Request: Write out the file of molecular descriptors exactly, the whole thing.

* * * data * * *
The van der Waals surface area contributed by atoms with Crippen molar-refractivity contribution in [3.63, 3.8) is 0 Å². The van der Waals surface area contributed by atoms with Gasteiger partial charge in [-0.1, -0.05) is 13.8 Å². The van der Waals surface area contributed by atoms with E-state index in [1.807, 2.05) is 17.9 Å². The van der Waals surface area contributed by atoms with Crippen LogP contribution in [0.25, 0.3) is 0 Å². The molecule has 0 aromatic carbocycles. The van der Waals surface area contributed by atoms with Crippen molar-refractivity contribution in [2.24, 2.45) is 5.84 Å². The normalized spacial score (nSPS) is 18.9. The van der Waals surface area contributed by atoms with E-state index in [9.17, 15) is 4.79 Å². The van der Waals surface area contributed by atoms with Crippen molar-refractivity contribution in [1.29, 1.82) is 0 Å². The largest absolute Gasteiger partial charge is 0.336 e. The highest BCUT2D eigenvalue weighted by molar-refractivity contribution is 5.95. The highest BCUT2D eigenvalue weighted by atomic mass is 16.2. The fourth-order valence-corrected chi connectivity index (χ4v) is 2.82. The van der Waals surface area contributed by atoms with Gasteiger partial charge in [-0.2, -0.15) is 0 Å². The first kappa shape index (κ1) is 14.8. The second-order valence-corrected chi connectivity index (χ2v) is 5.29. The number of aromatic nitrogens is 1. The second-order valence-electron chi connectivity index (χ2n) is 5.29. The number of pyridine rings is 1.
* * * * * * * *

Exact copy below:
The van der Waals surface area contributed by atoms with Crippen molar-refractivity contribution in [3.63, 3.8) is 0 Å². The van der Waals surface area contributed by atoms with Gasteiger partial charge in [-0.1, -0.05) is 13.8 Å². The van der Waals surface area contributed by atoms with E-state index in [1.807, 2.05) is 17.9 Å². The van der Waals surface area contributed by atoms with Crippen LogP contribution in [0.25, 0.3) is 0 Å². The molecule has 0 aromatic carbocycles. The van der Waals surface area contributed by atoms with Crippen molar-refractivity contribution in [2.24, 2.45) is 5.84 Å². The normalized spacial score (nSPS) is 18.9. The van der Waals surface area contributed by atoms with E-state index in [9.17, 15) is 4.79 Å². The van der Waals surface area contributed by atoms with Crippen molar-refractivity contribution in [1.29, 1.82) is 0 Å². The largest absolute Gasteiger partial charge is 0.336 e. The highest BCUT2D eigenvalue weighted by molar-refractivity contribution is 5.95. The highest BCUT2D eigenvalue weighted by atomic mass is 16.2. The fourth-order valence-corrected chi connectivity index (χ4v) is 2.82. The van der Waals surface area contributed by atoms with Gasteiger partial charge in [-0.2, -0.15) is 0 Å². The first kappa shape index (κ1) is 14.8. The second-order valence-corrected chi connectivity index (χ2v) is 5.29. The number of aromatic nitrogens is 1. The second-order valence-electron chi connectivity index (χ2n) is 5.29. The number of pyridine rings is 1.